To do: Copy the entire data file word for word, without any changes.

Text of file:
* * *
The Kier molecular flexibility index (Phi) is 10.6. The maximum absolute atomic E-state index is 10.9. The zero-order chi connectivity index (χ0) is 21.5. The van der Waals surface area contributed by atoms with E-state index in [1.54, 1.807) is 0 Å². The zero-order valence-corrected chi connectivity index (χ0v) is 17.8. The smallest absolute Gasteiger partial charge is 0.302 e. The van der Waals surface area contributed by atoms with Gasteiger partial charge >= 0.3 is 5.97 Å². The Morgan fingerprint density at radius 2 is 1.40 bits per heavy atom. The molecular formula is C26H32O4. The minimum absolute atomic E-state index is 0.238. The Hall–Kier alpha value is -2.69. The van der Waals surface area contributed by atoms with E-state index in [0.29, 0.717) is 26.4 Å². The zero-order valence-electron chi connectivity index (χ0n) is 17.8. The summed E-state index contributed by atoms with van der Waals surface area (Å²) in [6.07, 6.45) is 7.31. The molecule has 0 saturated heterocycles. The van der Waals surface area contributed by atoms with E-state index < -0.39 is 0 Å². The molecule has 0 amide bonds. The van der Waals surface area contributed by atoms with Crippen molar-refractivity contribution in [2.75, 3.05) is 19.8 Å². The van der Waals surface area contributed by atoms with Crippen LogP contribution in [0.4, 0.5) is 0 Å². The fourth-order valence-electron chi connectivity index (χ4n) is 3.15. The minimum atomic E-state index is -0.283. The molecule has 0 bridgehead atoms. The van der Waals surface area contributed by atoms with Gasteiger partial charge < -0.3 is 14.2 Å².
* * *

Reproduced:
The Kier molecular flexibility index (Phi) is 10.6. The maximum absolute atomic E-state index is 10.9. The zero-order chi connectivity index (χ0) is 21.5. The van der Waals surface area contributed by atoms with E-state index in [1.54, 1.807) is 0 Å². The zero-order valence-corrected chi connectivity index (χ0v) is 17.8. The smallest absolute Gasteiger partial charge is 0.302 e. The van der Waals surface area contributed by atoms with Gasteiger partial charge >= 0.3 is 5.97 Å². The Morgan fingerprint density at radius 2 is 1.40 bits per heavy atom. The molecular formula is C26H32O4. The minimum absolute atomic E-state index is 0.238. The Hall–Kier alpha value is -2.69. The van der Waals surface area contributed by atoms with E-state index in [0.29, 0.717) is 26.4 Å². The zero-order valence-electron chi connectivity index (χ0n) is 17.8. The summed E-state index contributed by atoms with van der Waals surface area (Å²) in [6.07, 6.45) is 7.31. The molecule has 0 saturated heterocycles. The van der Waals surface area contributed by atoms with E-state index < -0.39 is 0 Å². The molecule has 0 amide bonds. The van der Waals surface area contributed by atoms with Crippen molar-refractivity contribution in [2.75, 3.05) is 19.8 Å². The van der Waals surface area contributed by atoms with Crippen LogP contribution in [0.4, 0.5) is 0 Å². The fourth-order valence-electron chi connectivity index (χ4n) is 3.15. The minimum atomic E-state index is -0.283. The molecule has 0 bridgehead atoms. The van der Waals surface area contributed by atoms with Gasteiger partial charge < -0.3 is 14.2 Å².